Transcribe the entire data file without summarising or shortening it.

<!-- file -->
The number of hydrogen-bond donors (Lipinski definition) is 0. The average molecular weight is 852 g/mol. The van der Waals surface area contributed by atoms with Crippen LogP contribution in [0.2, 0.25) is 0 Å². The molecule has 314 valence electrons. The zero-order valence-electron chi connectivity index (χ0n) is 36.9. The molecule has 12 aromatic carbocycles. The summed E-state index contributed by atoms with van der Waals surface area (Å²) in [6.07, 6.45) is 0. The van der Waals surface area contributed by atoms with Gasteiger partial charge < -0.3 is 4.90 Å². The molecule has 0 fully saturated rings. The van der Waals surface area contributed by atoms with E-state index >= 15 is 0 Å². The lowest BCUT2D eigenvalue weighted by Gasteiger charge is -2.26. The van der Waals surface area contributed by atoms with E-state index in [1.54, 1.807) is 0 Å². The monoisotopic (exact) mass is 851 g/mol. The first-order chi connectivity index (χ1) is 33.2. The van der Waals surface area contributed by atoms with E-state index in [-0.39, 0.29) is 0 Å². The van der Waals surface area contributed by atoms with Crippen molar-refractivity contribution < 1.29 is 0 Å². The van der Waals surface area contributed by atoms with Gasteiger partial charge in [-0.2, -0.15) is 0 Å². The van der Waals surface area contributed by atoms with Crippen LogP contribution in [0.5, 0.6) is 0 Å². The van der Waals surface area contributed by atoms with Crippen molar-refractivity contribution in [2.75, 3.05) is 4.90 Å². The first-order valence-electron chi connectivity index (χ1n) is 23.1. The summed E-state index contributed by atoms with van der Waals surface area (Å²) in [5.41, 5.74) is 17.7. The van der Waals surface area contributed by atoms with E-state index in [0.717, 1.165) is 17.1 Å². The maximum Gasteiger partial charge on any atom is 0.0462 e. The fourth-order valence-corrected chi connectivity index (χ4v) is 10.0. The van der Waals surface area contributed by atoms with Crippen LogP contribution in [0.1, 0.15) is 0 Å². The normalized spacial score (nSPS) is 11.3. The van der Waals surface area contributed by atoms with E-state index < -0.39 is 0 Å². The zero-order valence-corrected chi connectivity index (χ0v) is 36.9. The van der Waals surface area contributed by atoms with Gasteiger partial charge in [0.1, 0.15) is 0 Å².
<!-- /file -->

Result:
The number of hydrogen-bond donors (Lipinski definition) is 0. The average molecular weight is 852 g/mol. The van der Waals surface area contributed by atoms with Crippen LogP contribution in [0.2, 0.25) is 0 Å². The molecule has 314 valence electrons. The zero-order valence-electron chi connectivity index (χ0n) is 36.9. The molecule has 12 aromatic carbocycles. The summed E-state index contributed by atoms with van der Waals surface area (Å²) in [6.07, 6.45) is 0. The van der Waals surface area contributed by atoms with Gasteiger partial charge < -0.3 is 4.90 Å². The molecule has 0 fully saturated rings. The van der Waals surface area contributed by atoms with E-state index >= 15 is 0 Å². The lowest BCUT2D eigenvalue weighted by Gasteiger charge is -2.26. The van der Waals surface area contributed by atoms with E-state index in [1.54, 1.807) is 0 Å². The monoisotopic (exact) mass is 851 g/mol. The first-order chi connectivity index (χ1) is 33.2. The van der Waals surface area contributed by atoms with E-state index in [-0.39, 0.29) is 0 Å². The van der Waals surface area contributed by atoms with Crippen molar-refractivity contribution < 1.29 is 0 Å². The van der Waals surface area contributed by atoms with Gasteiger partial charge in [-0.2, -0.15) is 0 Å². The van der Waals surface area contributed by atoms with Crippen LogP contribution in [0.5, 0.6) is 0 Å². The van der Waals surface area contributed by atoms with Crippen molar-refractivity contribution in [2.75, 3.05) is 4.90 Å². The first-order valence-electron chi connectivity index (χ1n) is 23.1. The summed E-state index contributed by atoms with van der Waals surface area (Å²) in [5.41, 5.74) is 17.7. The van der Waals surface area contributed by atoms with E-state index in [0.717, 1.165) is 17.1 Å². The maximum Gasteiger partial charge on any atom is 0.0462 e. The fourth-order valence-corrected chi connectivity index (χ4v) is 10.0. The van der Waals surface area contributed by atoms with Crippen LogP contribution in [0.1, 0.15) is 0 Å². The normalized spacial score (nSPS) is 11.3. The van der Waals surface area contributed by atoms with E-state index < -0.39 is 0 Å². The zero-order valence-corrected chi connectivity index (χ0v) is 36.9. The van der Waals surface area contributed by atoms with Gasteiger partial charge in [0.1, 0.15) is 0 Å².